Talk to your doctor about starting an exercise program or continuing a program you are already on when you find out you have early or late stage chronic kidney disease (CKD). If you are not currently exercising and your physical condition does not prevent you from exercising, your doctor may recommend you start a program.
Depending on your current physical condition and past history of exercise, your doctor will recommend a program suited for you. If you have not exercised in a while, your doctor will want you to start slowly.
Adequate rest is important, but exercise may help your kidney condition, particularly if you are in the early stages. Sometimes exercise can help you feel more energetic. People often start an exercise program and find that activities they participated in before are less tiring. This is because their muscles are becoming accustomed to activity.
Exercise can help you in a variety of ways. If you are overweight and your doctor would like you to lose extra pounds, exercise is a great way to burn fat. Exercise also strengthens muscles. Exercise also helps condition one of the most important muscles in your body, the heart. Besides physical benefits, exercise can also reduce depression and anxiety, as well as improve your psychological well-being.
No. Exercise does not give you permission to go off your recommended kidney diet. A diet and exercise program work together. Following one does not mean you can ignore the other. If you notice an increase in your appetite after you begin an exercise program, talk to your renal dietitian. They will coach you to make sure your calorie intake is adequate.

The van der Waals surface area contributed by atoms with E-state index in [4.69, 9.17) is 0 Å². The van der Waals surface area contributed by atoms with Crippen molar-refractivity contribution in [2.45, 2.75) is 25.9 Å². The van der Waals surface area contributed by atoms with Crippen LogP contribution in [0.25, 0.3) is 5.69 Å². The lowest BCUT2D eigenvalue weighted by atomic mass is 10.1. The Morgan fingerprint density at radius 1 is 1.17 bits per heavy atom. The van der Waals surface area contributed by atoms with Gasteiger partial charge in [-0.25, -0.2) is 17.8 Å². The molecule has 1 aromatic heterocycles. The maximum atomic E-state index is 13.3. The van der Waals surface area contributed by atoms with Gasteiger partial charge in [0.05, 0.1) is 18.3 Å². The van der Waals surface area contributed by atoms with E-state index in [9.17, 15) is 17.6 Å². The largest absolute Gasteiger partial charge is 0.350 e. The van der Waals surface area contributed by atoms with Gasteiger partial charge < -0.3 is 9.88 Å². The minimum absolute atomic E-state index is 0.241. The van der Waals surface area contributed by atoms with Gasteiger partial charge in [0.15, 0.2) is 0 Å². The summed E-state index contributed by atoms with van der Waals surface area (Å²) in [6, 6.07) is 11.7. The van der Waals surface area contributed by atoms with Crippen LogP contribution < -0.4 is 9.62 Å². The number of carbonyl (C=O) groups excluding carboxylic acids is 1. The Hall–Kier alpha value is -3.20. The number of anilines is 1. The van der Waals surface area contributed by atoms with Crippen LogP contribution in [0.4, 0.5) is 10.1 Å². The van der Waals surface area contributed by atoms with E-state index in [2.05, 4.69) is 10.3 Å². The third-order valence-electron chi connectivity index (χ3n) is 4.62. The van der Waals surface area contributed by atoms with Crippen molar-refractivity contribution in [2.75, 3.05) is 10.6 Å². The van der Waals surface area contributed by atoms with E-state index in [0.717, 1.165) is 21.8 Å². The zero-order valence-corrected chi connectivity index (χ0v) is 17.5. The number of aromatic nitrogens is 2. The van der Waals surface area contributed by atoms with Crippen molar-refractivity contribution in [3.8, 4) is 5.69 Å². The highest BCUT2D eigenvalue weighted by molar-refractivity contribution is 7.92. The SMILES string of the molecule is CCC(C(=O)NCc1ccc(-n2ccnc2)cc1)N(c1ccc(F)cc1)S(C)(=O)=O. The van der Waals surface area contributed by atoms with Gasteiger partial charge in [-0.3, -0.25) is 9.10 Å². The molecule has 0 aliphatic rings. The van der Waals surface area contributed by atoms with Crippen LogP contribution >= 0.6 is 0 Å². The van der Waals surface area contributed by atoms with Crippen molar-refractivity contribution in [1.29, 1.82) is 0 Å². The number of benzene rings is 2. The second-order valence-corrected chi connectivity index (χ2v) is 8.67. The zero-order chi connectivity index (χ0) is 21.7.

Eating restricted foods can endanger your health and may cause problems if you are on dialysis treatment. Always ask your doctor and renal dietitian about eating foods that are not specified in your early or late stage kidney diet. They can tell you what is allowed and what is not. Many restricted foods are limited because of the high amounts of sodium, phosphorus, potassium, fat or sugar they contain. Discuss any foods you would like to add to your diet with your renal dietitian first.
If you are exercising and perspiring heavily, you may need to replace lost fluid, depending on which stage of CKD you have.
Tell your renal dietitian about your exercise program. Your dietitian may have you monitor your urine output. If you are urinating less and sweating more, your dietitian may increase your fluid intake. If you do not urinate, your fluid levels will be evaluated. You should talk to your renal dietitian before making any changes to the amount of fluids you are drinking. Your dietitian can give you an idea of how much fluid is good for you and can monitor your hydration. It may take a while to get the proper balance, but if you are giving your dietitian good data, she can determine what is optimal for your body.
No matter what stage of CKD you're in, exercise is important for your overall health. Be sure to consult your doctor before you start any exercise routine and work with your dietitian so you are eating a health diet. Working out and eating right go hand-in-hand.
This site is for informational purposes only and is not intended to be a substitute for medical advice from a physician.
Please check with a physician if you need a diagnosis and/or for treatments as well as information regarding your specific condition. If you are experiencing urgent medical conditions, call 9-1-1